He spent the next three years as a fugitive, where he eventually landed in Denver, Colorado going under the alias Erik Weisz–An homage to Harry Houdini (real name Erich Weisz) and a nod to his first love, magic. While on the run he continued to work in IT and was even given the nickname “resident hacker” by one set employers who had no idea that he was the FBI’s “Most Wanted Hacker,” Kevin Mitnick.
His undoing came as a result of “infuriating” systems expert Sutomu Shimomura, after Mitnick had broken into Shimomura’s computer and stolen information from him and who then made it a “crusade” to track Mitnick down. Shimomura, the cyber sleuth, aided by the FBI and telephone company technicians was able to track Mitnick down.
After eluding the FBI manhunt for years and creating “a lot of frustration inside the bureau,” He was eventually apprehended in 1995 at an apartment in Raleigh, North Carolina. In his possession were cloned cell phones and many pieces of fake identification.
Upon meeting his dogged pursuer Tsutomu Shimomura at his 1995 arraignment hearing Mitnick said, “Hello, Tsutomu. I respect your skills.”
In 1999, after spending four and a half years in pre-trial custody, Mitnick pled guilty to “four counts of wire fraud, two counts of computer fraud and one count of illegally intercepting a wire communication.” He spent a grand total of five years in prison, of which 8 months were spent in solitary confinement after the government convinced the judge in his case that Mitnick was capable of starting a nuclear war via whistling into a pay phone through somehow hacking into NORAD.
He was released on January 21, 2000.
Since then Mitnick has become a successful lecturer and “white hat” systems security consultant, even testifying in front of Congress on how the federal government could secure their IT systems. He is now the CEO of Mitnick Security Consulting where he and The Global Ghost Team™ boast a “100 percent successful track record of being able to penetrate the security of any system they are paid to hack into using a combination of technical exploits and social engineering.”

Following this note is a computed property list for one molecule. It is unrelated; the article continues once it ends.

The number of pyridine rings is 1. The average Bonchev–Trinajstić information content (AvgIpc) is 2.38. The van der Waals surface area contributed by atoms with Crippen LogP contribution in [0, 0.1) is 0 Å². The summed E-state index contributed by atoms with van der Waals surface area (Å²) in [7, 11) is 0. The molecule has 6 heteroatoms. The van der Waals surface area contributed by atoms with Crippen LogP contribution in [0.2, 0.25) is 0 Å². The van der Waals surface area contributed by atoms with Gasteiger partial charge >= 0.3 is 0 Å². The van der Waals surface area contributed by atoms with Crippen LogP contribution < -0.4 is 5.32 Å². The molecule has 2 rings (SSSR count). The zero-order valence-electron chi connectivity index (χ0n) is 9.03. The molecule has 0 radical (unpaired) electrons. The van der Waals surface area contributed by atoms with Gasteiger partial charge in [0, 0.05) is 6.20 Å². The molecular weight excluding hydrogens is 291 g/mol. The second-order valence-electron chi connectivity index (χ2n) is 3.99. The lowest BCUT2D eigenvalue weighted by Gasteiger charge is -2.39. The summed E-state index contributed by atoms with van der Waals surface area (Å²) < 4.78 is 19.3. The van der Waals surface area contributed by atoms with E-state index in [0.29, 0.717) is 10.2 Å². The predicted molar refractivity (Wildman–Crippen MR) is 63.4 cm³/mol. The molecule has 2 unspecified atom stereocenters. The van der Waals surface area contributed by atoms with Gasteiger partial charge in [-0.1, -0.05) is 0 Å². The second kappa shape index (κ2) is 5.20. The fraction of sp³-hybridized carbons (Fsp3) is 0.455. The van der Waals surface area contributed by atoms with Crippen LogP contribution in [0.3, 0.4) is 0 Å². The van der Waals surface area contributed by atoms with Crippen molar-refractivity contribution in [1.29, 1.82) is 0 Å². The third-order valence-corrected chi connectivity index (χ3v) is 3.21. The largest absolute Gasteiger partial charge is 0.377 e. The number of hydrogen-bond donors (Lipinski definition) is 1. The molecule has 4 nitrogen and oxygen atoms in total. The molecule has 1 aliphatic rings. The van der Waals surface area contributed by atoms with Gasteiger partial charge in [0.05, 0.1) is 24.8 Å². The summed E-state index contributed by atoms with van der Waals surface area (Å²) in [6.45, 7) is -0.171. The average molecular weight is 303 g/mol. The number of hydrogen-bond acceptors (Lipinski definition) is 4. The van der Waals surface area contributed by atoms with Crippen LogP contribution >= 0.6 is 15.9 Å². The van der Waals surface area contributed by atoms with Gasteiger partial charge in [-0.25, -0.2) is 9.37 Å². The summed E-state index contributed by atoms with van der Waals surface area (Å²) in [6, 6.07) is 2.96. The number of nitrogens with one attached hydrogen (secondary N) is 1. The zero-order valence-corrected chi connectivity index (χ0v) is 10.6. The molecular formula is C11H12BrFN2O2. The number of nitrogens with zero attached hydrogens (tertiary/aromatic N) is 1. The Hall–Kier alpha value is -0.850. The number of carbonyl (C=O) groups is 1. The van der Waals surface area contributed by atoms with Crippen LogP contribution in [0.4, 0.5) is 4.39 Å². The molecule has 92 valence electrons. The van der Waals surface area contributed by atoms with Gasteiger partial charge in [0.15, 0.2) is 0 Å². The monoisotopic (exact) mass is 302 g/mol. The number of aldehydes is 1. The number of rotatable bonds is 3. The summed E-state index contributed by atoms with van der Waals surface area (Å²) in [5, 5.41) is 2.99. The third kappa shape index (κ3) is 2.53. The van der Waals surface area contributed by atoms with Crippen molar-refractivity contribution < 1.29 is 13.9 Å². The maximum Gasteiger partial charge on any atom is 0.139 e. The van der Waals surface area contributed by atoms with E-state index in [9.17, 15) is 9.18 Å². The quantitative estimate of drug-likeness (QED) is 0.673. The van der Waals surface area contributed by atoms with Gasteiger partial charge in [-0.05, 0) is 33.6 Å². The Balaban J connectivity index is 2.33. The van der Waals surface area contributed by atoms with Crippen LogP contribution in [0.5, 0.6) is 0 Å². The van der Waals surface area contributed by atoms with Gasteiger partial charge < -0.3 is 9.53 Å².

He has authored/co-authored several books on social engineering, hacking and information security as well as an autobiography.
His works include:
- The Art of Deception: Controlling the Human Element of Security,
- The Art of Intrusion: The Real Stories Behind the Exploits of Hackers, Intruders and Deceivers,
- Ghost in the Wires: My Adventures as the World’s Most Wanted Hacker
- The Art of Invisibility: The World’s Most Famous Hacker Teaches You How to Be Safe in the Age of Big Brother and Big Data.
- His lawyers convinced the Judge to let him serve his first lengthy prison sentence in a halfway house for people with “compulsive disorders.”
- It was said that in 1982 at the age of 17 Mitnick hacked into NORAD (North American Defense Command), which was the supposed basis/inspiration for the movie War Games with Matthew Broderick. Mitnick claims this along with the rumor that he “wiretapped” the FBI is a myth.
- As a security consultant for over 20 years he says that employing social engineering he has never NOT been able to “compromise a company.”
- The adjectives Mitnick uses to describe his hacking years are “thrilling,” “adventurous” and like a “huge game.”
- His advice to young hackers: “Don’t follow in my footsteps.”
- Mitnick was a friend of the so called “Homeless Hacker,” Adrian Lamo.
Sources Used For This Article:
- CNET.com – Q&A: Kevin Mitnick, from ham operator to fugitive to consultant
- CNN – The trials of Kevin Mitnick
- Big Think – Hacker for the Hell of It: The Adventures of Kevin Mitnick
- The Denver Post – Kevin ‘Mitnick was the FBI’s most wanted hacker in the ’90s. He was hiding in plain sight in Denver’
- Mitnick Security Consulting – About Kevin Mitnick CEO, Team Leader, and Chief White Hat Hacker
- Wikipedia – Kevin Mitnick
- History of Phone Phreaking – The History of Phone Phreaking
- Wired.com – CATCHING KEVIN
- The Register – Chapter One: Kevin Mitnick’s story
- NY Times – Cyberspace’s Most Wanted: Hacker Eludes F.B.I. Pursuit
- NY Times – A Most-Wanted Cyberthief Is Caught in His Own Web
- Silicon Republic – Renowned hacker Kevin Mitnick on his rollercoaster career